Experts: TCM can help fight Aids
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Experts: TCM can help fight Aids

Traditional Chinese Medicine (TCM) has helped 17,000 HIV carriers and AIDS patients in China since 2004, experts said on Wednesday.
"TCM performs as an effective supplement to Western therapy in terms of alleviating patients' symptoms, including fever, cough, asthenia and diarrhea, thus making life easier for them," said Wang Jian, deputy director of the TCM Center for AIDS Prevention and Treatment with the State Administration of Traditional Chinese Medicine.
China started to give AIDS patients free TCM therapy in a pilot project carried out among 2,300 patients in five provinces in 2004.
By last October, the projects had expanded to 19 provinces.
The TCM therapy is usually applied to carriers whose immune system is not too weak to receive the Western medication that is largely known as antiretroviral therapy; or to patients who suffer side effects from the therapies.
A biological indicator for this is CD4, a type of cell in the immune system. When a carrier's CD4 count reaches 350 per cubic millimeter or below they will need western treatment.
"According to our clinical research on around 8,900 patients over the past four years, their CD4 decreased by 12 per cubic millimeter each year after taking TCM therapy, while the control group that did not take any medicine lost 30 to 50 cells a year," Wang said.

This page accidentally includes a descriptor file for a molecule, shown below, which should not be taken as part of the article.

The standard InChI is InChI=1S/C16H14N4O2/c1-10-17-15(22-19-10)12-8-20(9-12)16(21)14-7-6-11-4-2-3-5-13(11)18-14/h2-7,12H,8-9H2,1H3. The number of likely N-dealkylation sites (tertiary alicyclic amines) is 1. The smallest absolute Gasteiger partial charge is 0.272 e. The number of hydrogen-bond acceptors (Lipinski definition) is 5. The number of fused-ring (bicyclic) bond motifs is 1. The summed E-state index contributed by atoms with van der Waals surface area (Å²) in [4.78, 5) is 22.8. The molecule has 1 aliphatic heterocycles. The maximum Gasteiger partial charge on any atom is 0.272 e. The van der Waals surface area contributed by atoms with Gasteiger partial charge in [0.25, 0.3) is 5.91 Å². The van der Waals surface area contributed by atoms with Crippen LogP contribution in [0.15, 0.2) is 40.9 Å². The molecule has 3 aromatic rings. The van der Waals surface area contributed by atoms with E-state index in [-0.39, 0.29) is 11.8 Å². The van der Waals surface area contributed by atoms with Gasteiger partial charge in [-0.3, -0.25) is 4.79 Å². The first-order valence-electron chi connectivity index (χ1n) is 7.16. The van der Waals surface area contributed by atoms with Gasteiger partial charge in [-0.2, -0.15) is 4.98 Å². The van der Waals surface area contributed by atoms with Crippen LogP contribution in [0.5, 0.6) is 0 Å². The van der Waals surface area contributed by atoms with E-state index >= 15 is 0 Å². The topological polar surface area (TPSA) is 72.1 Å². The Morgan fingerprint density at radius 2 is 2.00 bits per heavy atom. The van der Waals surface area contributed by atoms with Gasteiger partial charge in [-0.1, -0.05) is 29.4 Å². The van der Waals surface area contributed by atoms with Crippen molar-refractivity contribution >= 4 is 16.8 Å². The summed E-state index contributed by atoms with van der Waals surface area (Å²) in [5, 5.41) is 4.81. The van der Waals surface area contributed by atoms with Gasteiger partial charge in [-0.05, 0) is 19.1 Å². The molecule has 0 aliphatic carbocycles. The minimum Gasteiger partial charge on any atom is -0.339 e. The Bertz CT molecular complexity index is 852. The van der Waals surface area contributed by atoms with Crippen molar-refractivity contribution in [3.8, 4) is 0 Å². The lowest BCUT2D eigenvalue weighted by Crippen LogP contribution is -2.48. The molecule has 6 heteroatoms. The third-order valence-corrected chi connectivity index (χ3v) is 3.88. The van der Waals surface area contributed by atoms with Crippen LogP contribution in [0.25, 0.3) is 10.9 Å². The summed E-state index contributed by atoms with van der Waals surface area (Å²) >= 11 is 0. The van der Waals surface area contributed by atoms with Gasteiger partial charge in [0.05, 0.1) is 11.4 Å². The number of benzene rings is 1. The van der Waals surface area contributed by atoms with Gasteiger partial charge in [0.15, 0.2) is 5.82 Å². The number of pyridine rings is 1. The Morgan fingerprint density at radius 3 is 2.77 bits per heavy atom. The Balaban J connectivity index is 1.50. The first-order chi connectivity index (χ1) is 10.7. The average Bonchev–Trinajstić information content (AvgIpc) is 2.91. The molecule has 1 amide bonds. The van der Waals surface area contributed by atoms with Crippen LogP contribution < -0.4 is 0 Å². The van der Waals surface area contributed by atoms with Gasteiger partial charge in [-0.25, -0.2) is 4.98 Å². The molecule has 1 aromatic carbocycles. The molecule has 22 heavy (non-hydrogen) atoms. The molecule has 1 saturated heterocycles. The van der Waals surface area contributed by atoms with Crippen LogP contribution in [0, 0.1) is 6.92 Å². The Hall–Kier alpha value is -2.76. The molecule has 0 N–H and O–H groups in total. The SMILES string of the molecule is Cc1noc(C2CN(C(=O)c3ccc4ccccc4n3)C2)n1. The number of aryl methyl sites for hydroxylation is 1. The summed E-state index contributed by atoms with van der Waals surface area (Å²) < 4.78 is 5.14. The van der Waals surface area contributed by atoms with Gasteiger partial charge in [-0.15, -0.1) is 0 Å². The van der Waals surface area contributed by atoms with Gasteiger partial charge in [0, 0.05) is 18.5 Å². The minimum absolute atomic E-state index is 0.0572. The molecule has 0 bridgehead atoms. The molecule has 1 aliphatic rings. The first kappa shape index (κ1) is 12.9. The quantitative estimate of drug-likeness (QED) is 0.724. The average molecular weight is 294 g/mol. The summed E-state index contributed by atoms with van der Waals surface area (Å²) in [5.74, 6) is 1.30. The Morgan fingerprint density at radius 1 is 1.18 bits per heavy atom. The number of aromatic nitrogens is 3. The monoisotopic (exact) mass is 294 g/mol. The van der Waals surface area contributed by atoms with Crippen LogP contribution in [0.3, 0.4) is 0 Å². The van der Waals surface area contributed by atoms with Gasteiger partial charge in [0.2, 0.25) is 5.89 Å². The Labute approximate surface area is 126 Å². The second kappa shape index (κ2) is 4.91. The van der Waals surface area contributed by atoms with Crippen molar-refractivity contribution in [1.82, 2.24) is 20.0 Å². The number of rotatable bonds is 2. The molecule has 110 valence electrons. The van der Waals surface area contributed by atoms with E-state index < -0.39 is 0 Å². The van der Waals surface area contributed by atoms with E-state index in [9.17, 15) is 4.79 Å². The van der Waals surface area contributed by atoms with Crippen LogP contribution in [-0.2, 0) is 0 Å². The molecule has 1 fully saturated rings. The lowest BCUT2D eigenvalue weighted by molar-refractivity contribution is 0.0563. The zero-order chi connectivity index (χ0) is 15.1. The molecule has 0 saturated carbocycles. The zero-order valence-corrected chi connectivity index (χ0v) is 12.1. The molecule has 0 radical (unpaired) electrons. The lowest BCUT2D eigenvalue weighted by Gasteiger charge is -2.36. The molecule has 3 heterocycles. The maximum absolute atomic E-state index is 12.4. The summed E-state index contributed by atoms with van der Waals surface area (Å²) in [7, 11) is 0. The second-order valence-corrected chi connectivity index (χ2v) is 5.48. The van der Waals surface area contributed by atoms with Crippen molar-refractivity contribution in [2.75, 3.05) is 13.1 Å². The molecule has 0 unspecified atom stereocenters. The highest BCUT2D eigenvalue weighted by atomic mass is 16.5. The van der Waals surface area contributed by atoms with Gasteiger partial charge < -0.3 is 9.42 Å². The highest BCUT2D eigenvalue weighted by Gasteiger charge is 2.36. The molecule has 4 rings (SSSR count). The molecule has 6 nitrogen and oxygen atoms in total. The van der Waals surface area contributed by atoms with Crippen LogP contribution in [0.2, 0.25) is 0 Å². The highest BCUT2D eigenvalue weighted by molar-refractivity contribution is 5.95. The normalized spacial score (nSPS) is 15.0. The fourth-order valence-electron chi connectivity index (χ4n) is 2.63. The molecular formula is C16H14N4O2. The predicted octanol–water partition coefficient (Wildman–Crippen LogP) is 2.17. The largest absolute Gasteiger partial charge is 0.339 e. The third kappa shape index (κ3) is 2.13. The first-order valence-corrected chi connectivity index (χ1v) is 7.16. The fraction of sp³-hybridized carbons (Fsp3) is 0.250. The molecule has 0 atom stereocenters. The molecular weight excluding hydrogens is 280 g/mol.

"However, the combination of Western therapy and TCM is even better, with the patients' CD4 increasing by 15 each year."
"Although TCM therapy cannot cure the disease completely, it can surely help the patients in some way," said Amir Hooman Kazemi, a clinical PhD in Chinese Medicine from Iran, currently based in Beijing.
In 2010, Kazemi met two non-Chinese AIDS patients who received TCM therapy in China. Kazemi, however, preferred not to reveal their nationality and age to China Daily.
"One of them used TCM therapy for six months and felt his immunity was improved. The other had caught some skin and pulmonary diseases, but later the symptoms were not so severe," Kazemi said. "It was from that time that I started to believe in the effectiveness of TCM therapy in curing AIDS."
"As a TCM doctor, I have seen a good number of people visiting China to try TCM therapy to treat other chronic diseases. I have to say TCM works well in curing chronic diseases, but I believe there is still space for improvement, especially in terms of introducing the drug's working mechanism to Western doctors."
According to Wang Jian, Chinese herbal medicines work differently from Western anti-HIV drugs. The Western therapies target blocking viral replication, but TCM therapy works towards increasing people's immunity.
Wang said that Chinese government has allocated 220 million yuan ($34.49 million) since 2004 for TCM therapy research, and further efforts will be made to develop better treatment based on a combination of TCM and Western medicine.
By the end of 2011, China is estimated to have 780,000 people living with HIV/AIDS, including 154,000 patients with full-blown afflictions, official statistics show.
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